NEC Teams Up with IBM and Partners on Chip Fabrication Tech
September 22, 2008 Timothy Prickett Morgan
The electronics division of Japanese tech conglomerate NEC has joined up with IBM and its chip partners in New York state, known as the Fishkill Alliance, to work on perfecting 32 nanometer chip-making processes.
IBM and its partners, which includes Chartered Semiconductor, Freescale Semiconductor, Infineon Technologies, Samsung Electronics, STMicroelectronics, and Toshiba, are working through the alliance to perfect the high-k/metal gate process technologies that will be deployed using 32 nanometer etching equipment. IBM’s current Power6 chips use 65 nanometer processes, and Big Blue is getting set to ramp up the water-immersion 45 nanometer processes, possibly for a Power6+ bump in 2009 as a prelude to the use of this process in the eight-core Power7 processors, due in 2010. (IBM has been vague about the processes and core count in the Power7, but the Ross Mauri, general manager of the Power Systems division, confirmed in a Q&A that ran in July in this newsletter in August that Power7 will indeed have a maximum of eight cores.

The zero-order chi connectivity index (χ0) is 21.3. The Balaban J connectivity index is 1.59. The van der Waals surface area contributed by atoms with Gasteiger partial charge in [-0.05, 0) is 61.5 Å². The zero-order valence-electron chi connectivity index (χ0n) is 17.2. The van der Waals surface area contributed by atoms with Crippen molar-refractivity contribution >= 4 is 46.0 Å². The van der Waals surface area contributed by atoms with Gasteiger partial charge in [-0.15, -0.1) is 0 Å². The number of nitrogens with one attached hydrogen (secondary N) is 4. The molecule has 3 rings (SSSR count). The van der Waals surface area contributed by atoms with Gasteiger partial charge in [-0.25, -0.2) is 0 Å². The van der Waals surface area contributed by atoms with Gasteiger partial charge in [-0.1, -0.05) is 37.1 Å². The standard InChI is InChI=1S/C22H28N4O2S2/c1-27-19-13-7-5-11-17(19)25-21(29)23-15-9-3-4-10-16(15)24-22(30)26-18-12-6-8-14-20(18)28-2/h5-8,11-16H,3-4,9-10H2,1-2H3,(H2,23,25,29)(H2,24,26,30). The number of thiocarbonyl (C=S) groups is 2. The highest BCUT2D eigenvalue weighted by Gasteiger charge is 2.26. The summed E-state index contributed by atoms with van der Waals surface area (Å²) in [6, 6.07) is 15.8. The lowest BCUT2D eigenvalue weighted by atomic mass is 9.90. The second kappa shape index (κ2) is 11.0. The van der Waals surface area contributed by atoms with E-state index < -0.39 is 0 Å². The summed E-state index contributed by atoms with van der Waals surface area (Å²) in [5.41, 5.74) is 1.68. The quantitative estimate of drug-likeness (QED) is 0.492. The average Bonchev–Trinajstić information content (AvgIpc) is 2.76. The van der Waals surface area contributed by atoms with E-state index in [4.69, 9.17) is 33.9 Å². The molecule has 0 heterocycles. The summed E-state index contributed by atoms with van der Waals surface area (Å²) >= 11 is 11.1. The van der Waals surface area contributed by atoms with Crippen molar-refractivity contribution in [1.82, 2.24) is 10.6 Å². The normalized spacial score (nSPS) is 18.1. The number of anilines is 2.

Anyway, each successive generation of chip processes requires more clever engineering and physics, and this gets increasingly expensive, which is why former competitors have no choice but to cooperate on creating the processes that will keep chips on the Moore’s Law curve.
NEC is not only bringing its 45 nanometer and 32 nanometer work to the table now that it has joined the alliance, but is also working with Big Blue and the alliance partners it has rounded up to get cracking on 22 nanometer processes, which are expected sometime in 2011, and 15 nanometer processes, which are even further out. All of this work is being focused at the Albany NanoTech center, which is operated by the College of Nanoscale Science and Engineering at the University of Albany, the campus of the State University of New York (SUNY) devoted to engineering.